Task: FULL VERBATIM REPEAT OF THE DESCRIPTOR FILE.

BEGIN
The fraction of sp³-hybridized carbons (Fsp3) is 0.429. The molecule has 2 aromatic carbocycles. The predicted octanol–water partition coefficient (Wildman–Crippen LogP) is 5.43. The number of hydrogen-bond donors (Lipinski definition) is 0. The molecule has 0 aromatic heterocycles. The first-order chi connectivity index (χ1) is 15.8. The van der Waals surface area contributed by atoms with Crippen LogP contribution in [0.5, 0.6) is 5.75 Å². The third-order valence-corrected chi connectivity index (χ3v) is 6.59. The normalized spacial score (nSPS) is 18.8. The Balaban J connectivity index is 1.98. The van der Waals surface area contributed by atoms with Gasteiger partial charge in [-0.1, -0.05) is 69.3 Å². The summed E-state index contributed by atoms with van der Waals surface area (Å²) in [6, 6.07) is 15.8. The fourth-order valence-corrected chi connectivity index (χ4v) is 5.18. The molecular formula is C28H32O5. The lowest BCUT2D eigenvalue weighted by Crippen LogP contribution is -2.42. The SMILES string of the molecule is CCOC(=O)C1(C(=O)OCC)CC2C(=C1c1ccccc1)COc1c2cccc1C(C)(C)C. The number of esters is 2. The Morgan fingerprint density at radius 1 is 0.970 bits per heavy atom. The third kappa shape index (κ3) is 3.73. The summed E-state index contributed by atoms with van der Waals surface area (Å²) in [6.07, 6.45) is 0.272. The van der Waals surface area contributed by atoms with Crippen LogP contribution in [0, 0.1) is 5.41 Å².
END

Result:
The fraction of sp³-hybridized carbons (Fsp3) is 0.429. The molecule has 2 aromatic carbocycles. The predicted octanol–water partition coefficient (Wildman–Crippen LogP) is 5.43. The number of hydrogen-bond donors (Lipinski definition) is 0. The molecule has 0 aromatic heterocycles. The first-order chi connectivity index (χ1) is 15.8. The van der Waals surface area contributed by atoms with Crippen LogP contribution in [0.5, 0.6) is 5.75 Å². The third-order valence-corrected chi connectivity index (χ3v) is 6.59. The normalized spacial score (nSPS) is 18.8. The Balaban J connectivity index is 1.98. The van der Waals surface area contributed by atoms with Gasteiger partial charge in [-0.1, -0.05) is 69.3 Å². The summed E-state index contributed by atoms with van der Waals surface area (Å²) in [6, 6.07) is 15.8. The fourth-order valence-corrected chi connectivity index (χ4v) is 5.18. The molecular formula is C28H32O5. The lowest BCUT2D eigenvalue weighted by Crippen LogP contribution is -2.42. The SMILES string of the molecule is CCOC(=O)C1(C(=O)OCC)CC2C(=C1c1ccccc1)COc1c2cccc1C(C)(C)C. The number of esters is 2. The Morgan fingerprint density at radius 1 is 0.970 bits per heavy atom. The third kappa shape index (κ3) is 3.73. The summed E-state index contributed by atoms with van der Waals surface area (Å²) in [6.07, 6.45) is 0.272. The van der Waals surface area contributed by atoms with Crippen LogP contribution in [0, 0.1) is 5.41 Å².